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Your two films are good but for a different type of bass machine.
I say follow the advice already given above.
Garth
 

debra

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fuka said:
Look this, mates. Good movie:

Accordion - Mechanical Assembly of the Bass / Accordion, Harmonica, Concertina


The process of assembling a complete bass machine versus just getting the buttons through the holes on an already assembled one is very different.
Furthermore the videos show bass machines where there is one solid (aluminum) strip from button to mechanism whereas your bass machine has hinging connections between the buttons and the mechanism. On your bass machine finding which button goes through which hole is harder than with the mechanisms where the buttons are fixed to the aluminum strip directly.
 

Soulsaver

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the boxman

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is it possible (im sure it is) to know where each part of a bass mechanism goes if say all the parts from a stripped bass end got all mixed up. And how would you be able to work it out.
 

artelagro

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Hi Boxman, My first major project was a Casali which I completely stripped and rebuilt. This was covered a few years ago in the 'mission impossible' thread on accordionist.org but I have bother reaching that site now.
I had never seen inside a box before then. Good fun but it took me months.
Garth
 

JeffJetton

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the boxman said:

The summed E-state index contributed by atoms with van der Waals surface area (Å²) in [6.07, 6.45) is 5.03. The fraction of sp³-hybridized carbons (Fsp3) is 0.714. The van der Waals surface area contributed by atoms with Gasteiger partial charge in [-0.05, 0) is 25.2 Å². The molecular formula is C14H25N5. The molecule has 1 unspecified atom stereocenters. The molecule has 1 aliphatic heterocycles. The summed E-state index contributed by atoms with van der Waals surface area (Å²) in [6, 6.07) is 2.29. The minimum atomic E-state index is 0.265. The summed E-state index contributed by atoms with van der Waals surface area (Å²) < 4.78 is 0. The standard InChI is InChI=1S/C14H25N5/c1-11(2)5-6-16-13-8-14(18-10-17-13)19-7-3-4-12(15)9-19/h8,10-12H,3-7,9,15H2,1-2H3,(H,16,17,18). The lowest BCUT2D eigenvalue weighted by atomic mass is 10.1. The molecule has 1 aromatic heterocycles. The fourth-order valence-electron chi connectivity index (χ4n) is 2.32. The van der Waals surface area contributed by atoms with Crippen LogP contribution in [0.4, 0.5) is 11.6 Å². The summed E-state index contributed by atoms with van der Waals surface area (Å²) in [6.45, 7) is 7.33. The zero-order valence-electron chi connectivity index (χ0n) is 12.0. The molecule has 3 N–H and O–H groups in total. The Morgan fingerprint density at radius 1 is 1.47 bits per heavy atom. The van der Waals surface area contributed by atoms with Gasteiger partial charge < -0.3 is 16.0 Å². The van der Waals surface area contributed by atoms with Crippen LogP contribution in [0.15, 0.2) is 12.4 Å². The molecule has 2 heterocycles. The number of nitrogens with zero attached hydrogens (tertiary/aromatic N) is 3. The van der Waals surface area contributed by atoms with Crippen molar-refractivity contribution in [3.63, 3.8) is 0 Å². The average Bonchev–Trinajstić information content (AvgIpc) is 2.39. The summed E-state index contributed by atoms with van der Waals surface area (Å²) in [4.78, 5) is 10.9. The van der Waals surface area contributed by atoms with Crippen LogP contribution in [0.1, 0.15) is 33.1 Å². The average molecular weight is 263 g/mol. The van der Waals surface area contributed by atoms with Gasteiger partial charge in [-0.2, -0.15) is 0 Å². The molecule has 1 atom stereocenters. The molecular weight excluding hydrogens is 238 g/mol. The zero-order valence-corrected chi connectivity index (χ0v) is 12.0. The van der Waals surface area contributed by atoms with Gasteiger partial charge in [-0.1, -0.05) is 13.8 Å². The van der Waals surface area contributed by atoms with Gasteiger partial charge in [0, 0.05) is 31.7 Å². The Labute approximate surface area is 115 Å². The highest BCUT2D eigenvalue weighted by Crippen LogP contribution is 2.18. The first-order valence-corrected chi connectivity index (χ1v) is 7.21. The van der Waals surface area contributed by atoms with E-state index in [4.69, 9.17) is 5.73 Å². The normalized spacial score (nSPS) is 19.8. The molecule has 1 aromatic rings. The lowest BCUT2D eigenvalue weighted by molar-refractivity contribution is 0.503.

is it possible (im sure it is) to know where each part of a bass mechanism goes if say all the parts from a stripped bass end got all mixed up. And how would you be able to work it out.

Its possible, but I wouldnt envy anyone the task.

For each bass button position youd have to know what the button in that spot was supposed to do (play a particular bass note, or a play a certain chord). Youd then need to know which notes needed to be played to accomplish the task of that button location (the three notes used in the chord, etc.), that is, which valves need to be opened when that button is pressed.

From there, youd figure out which little levers in the bass machine need to be pushed down to get those valves to open, then finally which piston rod has the diddley-bits on it that correspond to those levers.

Moral of the story: Try to not take apart your bass machine if you can avoid it. :D If you do have to remove the rods, build some sort of sorting bin that matches the layout of your bass buttons exactly, and place the rods in the corresponding spot so they dont get out-of-order. (Ive heard of people building bins with plastic straws.)
 

Follyrider

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Hi. I have taken out several bass machines, in order to replace the felt and leather on the pedals. For that I had to remove the bass machine and buttons. I found a way to make sure all the button rods would be placed in the same holes by writing numbers on them. It was very helpful when reassembling the bass machine. Just a tip I learned when repairing the bass machine.